For years, Armani’s clothes were so identifiable by their neutral tones he became known as the King of Greige. The sobriquet riled him. Then his collections became as distinctive for their evocative shades of blue: sea and sky. More recently, light is the key ingredient. Armani called his last haute couture collection “Petillant” — sparkling. The weightless fabrics of his ready-to-wear collection for Spring-Summer 2023 shimmer with gold and silver, counterpointed by luminous evening shades of blue and purple. It may well be more a reflection of my own needs at the moment, but I’m detecting a spiritual thread in this glimmer of the great beyond. Armani gives this some thought. “With age comes a certain detachment from the materiality of things, but also from the hustle and the bustle of work. I care less about other people’s opinions, and never cared about trends. I keep doing what I do, and I keep purifying the output. Would I call that spiritual? Probably not. Spirituality is something very private, while clothes are objects. But for sure, everything I do now is pure and it has more light. It reflects my condition of existential lightness, which of course hides a certain gravitas.”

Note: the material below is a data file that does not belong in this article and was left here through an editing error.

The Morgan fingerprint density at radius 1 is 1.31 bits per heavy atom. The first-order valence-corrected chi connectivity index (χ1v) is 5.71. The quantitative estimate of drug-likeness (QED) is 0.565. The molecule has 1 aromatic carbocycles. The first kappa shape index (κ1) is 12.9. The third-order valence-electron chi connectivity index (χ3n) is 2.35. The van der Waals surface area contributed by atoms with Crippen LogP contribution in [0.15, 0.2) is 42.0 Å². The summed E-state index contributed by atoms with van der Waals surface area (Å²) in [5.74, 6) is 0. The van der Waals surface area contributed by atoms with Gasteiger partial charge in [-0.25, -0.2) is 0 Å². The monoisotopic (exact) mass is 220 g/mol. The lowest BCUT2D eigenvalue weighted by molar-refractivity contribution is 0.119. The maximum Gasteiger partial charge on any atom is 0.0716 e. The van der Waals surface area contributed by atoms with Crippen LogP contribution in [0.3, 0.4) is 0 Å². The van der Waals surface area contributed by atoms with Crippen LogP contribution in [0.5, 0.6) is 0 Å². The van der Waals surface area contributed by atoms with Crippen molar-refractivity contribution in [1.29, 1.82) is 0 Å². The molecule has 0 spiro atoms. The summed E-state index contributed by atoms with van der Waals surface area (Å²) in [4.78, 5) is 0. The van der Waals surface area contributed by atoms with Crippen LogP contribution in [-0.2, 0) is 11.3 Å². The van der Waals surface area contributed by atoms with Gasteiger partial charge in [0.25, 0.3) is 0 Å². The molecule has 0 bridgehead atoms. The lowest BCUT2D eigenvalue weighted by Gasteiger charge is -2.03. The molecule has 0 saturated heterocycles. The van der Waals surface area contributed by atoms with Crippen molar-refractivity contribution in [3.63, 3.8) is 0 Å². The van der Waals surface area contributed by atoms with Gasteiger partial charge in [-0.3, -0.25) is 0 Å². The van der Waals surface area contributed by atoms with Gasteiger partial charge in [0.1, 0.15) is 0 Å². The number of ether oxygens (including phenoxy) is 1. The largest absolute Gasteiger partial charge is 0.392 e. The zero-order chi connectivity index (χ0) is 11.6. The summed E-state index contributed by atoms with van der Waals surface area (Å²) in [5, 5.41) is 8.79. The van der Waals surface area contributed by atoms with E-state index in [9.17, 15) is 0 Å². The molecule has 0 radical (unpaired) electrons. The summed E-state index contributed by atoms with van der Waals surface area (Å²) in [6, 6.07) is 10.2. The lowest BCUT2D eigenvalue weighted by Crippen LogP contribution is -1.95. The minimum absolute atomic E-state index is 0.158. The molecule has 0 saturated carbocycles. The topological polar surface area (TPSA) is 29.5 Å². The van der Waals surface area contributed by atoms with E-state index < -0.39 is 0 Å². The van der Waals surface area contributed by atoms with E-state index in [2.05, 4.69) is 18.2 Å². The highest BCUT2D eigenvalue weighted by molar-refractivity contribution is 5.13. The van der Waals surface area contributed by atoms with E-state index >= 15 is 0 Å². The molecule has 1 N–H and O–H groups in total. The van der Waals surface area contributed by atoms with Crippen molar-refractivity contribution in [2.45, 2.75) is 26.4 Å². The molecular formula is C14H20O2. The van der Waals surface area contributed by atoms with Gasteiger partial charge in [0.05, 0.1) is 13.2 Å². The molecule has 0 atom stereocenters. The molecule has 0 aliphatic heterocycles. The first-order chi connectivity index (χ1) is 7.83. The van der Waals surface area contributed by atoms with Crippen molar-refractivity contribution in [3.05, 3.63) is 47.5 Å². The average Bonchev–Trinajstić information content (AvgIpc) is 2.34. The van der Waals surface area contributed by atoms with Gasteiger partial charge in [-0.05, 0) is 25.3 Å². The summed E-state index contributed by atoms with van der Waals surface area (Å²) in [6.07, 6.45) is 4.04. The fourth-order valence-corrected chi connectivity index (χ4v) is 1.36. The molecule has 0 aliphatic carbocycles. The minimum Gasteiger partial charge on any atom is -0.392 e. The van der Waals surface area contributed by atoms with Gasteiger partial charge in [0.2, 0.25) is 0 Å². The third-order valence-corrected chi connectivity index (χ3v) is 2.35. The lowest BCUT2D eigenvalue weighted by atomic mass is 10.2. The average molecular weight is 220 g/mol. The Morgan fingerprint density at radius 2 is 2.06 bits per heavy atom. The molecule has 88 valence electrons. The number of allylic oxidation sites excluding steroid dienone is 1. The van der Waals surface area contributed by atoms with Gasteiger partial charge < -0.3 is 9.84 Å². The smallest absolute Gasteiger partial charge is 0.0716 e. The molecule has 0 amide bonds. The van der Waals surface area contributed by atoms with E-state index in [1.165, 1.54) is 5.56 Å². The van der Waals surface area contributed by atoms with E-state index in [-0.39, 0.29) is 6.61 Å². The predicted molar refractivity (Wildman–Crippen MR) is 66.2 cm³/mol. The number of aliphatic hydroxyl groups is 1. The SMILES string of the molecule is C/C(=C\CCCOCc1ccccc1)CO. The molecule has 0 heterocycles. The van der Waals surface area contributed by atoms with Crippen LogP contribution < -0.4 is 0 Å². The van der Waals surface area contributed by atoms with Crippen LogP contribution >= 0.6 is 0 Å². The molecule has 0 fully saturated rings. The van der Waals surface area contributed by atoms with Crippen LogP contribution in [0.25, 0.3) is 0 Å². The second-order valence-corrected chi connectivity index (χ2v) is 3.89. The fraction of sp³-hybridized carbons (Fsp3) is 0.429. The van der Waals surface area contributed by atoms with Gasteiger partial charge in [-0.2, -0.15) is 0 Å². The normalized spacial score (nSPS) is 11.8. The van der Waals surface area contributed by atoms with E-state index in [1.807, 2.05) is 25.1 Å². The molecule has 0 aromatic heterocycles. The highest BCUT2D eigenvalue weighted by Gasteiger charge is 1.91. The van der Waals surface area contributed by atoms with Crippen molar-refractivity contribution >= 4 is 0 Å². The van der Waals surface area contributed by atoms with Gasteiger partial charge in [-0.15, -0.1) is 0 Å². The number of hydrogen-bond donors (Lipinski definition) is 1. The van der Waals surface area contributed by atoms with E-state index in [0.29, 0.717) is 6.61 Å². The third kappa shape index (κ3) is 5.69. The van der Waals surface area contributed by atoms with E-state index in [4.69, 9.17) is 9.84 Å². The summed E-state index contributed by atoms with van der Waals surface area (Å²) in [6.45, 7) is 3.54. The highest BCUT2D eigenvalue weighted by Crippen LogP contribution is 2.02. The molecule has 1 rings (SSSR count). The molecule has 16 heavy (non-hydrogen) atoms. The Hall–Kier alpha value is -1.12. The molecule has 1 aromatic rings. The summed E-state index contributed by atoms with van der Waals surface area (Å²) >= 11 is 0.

That very much sounds to me like the musings of a lion in winter, in light of which my last question is obvious. Does Armani ever think about what happens next, not for the business but for himself? I don’t actually expect him to answer, but he does. “For the time being, I keep thinking about work and life, not fantasizing too much about the afterlife. That is something that I keep for the deepest recesses of my thoughts. I am sure that, when it will happen, it will be a surprise.”
Decades ago, Armani bought a house in his hometown Piacenza. It was near a park filled with beautiful trees, and he once told me that he wanted to give a name to every single tree in that park. “And when a tree dies, something in me dies too.” Now that was a surprise. His connection with nature felt so poignant to me that I have to bring it up again, while we’re sitting looking at his beautiful Japanese maples. “No, I don’t remember that,” Armani says. “It’s nice. It could have happened.” I guess anything can happen. And it will always be a surprise when it does.
Giorgio Armani has been a member of the BoF 500 since 2013. Explore the BoF 500 community here.
Top image: Giorgio Armani walks the runway during the Giorgio Armani “One Night Only Dubai” fashion show at the Armani Hotel Dubai in 2021 in Dubai, United Arab Emirates.